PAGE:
- Within sixty days of this order, the Texas Commission on Law Enforcement shall make training available to educate all law-enforcement officers regarding the standards that will be developed pursuant to Order No. 1 and Order No. 2.
- The Department of Public Safety shall create and conduct an initiative to raise public awareness and understanding of how Suspicious Activity Reports are used by law-enforcement agencies to identify potential mass shooters or terroristic threats, so that the general public and friends, family members, coworkers, neighbors, and classmates will be more likely to report information about potential gunmen.
- The Department of Public Safety shall work with the Texas Education Agency and the Texas Higher Education Coordinating Board on ways to better inform schools, students, staff, and families about the importance of Suspicious Activity Reports and how to initiate that process.
- The Department of Public Safety shall work with local law enforcement, mental-health professionals, school districts, and others to create multidisciplinary threat assessment teams for each of its regions, and when appropriate shall coordinate with federal partners.
- The Department of Public Safety, as well as the Office of the Governor, shall use all available resources to increase staff at all fusion centers in Texas for the purpose of better collecting and responding to Suspicious Activity Reports, and better monitoring and analyzing social media and other online forums, for potential threats.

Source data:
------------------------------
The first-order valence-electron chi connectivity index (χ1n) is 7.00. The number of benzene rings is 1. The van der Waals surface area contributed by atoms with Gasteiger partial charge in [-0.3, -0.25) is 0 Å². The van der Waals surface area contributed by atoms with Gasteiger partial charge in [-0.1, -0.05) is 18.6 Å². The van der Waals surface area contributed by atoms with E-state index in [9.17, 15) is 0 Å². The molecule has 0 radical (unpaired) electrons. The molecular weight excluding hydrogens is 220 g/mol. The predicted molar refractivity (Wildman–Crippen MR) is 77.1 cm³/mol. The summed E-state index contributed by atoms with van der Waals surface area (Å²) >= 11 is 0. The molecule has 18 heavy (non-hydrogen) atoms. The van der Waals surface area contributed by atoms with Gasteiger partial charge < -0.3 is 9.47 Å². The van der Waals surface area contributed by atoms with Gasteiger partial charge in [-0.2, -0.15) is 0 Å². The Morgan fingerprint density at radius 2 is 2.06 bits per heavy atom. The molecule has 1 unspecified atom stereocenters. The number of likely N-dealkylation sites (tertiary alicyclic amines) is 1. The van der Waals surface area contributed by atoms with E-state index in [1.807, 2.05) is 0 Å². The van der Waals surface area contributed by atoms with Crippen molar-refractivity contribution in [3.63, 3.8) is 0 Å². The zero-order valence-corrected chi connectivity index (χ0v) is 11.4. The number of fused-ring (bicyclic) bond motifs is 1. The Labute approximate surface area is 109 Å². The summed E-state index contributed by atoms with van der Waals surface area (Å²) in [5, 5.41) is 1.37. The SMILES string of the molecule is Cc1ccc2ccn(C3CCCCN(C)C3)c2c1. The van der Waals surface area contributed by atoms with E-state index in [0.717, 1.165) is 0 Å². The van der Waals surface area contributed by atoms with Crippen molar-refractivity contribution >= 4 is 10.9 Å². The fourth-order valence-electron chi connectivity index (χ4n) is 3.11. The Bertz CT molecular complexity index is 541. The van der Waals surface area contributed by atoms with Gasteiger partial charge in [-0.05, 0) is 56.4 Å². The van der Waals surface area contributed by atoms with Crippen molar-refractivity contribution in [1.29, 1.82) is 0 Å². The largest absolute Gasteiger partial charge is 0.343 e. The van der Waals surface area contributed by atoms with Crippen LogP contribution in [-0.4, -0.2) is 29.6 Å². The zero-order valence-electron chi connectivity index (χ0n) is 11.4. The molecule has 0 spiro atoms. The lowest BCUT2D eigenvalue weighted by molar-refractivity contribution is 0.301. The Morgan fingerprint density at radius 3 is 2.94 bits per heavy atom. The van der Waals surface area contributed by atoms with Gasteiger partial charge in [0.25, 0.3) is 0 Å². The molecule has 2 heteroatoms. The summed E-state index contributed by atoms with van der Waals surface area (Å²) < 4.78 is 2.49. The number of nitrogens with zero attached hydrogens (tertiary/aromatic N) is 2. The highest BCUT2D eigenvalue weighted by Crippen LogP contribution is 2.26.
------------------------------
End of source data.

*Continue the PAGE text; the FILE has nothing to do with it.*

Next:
- Beginning January 1, 2020, all future grant awards from the Office of the Governor to counties shall require a commitment that the county will report at least 90 percent of convictions within seven business days to the Criminal Justice Information System at the Department of Public Safety. By January 1, 2021, such reporting must take place within five business days.
In addition, the speaker of the house and the lieutenant governor appointed committees to study the issue. The House Select Committee on Mass Violence Prevention and Community Safety is tasked to “evaluate options for strengthening enforcement measures for current laws that prevent the transfer of firearms to felons and other persons prohibited by current law from possessing firearms.” The Senate Select Committee on Mass Violence Prevention and Community Safety was given several charges to study.